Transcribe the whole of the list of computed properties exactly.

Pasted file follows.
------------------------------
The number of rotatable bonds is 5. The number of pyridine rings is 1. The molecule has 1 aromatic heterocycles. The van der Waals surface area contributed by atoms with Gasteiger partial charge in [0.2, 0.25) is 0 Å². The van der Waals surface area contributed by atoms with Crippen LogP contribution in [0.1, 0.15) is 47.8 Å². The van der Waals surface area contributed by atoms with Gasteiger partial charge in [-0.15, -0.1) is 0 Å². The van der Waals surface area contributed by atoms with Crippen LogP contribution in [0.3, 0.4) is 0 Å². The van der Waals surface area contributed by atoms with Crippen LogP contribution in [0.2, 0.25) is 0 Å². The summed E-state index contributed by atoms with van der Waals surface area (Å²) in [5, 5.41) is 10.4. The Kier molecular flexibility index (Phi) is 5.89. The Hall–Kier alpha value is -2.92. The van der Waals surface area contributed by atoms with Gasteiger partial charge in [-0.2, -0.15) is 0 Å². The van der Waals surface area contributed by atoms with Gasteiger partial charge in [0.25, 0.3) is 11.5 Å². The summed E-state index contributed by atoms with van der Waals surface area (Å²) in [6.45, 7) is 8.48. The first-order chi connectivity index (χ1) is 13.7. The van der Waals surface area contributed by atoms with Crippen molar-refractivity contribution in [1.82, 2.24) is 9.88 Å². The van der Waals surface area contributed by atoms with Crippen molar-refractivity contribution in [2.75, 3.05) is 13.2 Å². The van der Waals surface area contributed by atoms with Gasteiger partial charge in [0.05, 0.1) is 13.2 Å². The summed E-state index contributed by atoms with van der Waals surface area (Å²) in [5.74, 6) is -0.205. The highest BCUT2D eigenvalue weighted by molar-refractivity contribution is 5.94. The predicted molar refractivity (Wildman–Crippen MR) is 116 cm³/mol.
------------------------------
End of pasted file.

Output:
The number of rotatable bonds is 5. The number of pyridine rings is 1. The molecule has 1 aromatic heterocycles. The van der Waals surface area contributed by atoms with Gasteiger partial charge in [0.2, 0.25) is 0 Å². The van der Waals surface area contributed by atoms with Crippen LogP contribution in [0.1, 0.15) is 47.8 Å². The van der Waals surface area contributed by atoms with Gasteiger partial charge in [-0.15, -0.1) is 0 Å². The van der Waals surface area contributed by atoms with Crippen LogP contribution in [0.3, 0.4) is 0 Å². The van der Waals surface area contributed by atoms with Crippen LogP contribution in [0.2, 0.25) is 0 Å². The summed E-state index contributed by atoms with van der Waals surface area (Å²) in [5, 5.41) is 10.4. The Kier molecular flexibility index (Phi) is 5.89. The Hall–Kier alpha value is -2.92. The van der Waals surface area contributed by atoms with Gasteiger partial charge in [-0.2, -0.15) is 0 Å². The van der Waals surface area contributed by atoms with Gasteiger partial charge in [0.25, 0.3) is 11.5 Å². The summed E-state index contributed by atoms with van der Waals surface area (Å²) in [6.45, 7) is 8.48. The first-order chi connectivity index (χ1) is 13.7. The van der Waals surface area contributed by atoms with Crippen molar-refractivity contribution in [1.82, 2.24) is 9.88 Å². The van der Waals surface area contributed by atoms with Crippen molar-refractivity contribution in [2.75, 3.05) is 13.2 Å². The van der Waals surface area contributed by atoms with Gasteiger partial charge in [0.05, 0.1) is 13.2 Å². The summed E-state index contributed by atoms with van der Waals surface area (Å²) in [5.74, 6) is -0.205. The highest BCUT2D eigenvalue weighted by molar-refractivity contribution is 5.94. The predicted molar refractivity (Wildman–Crippen MR) is 116 cm³/mol.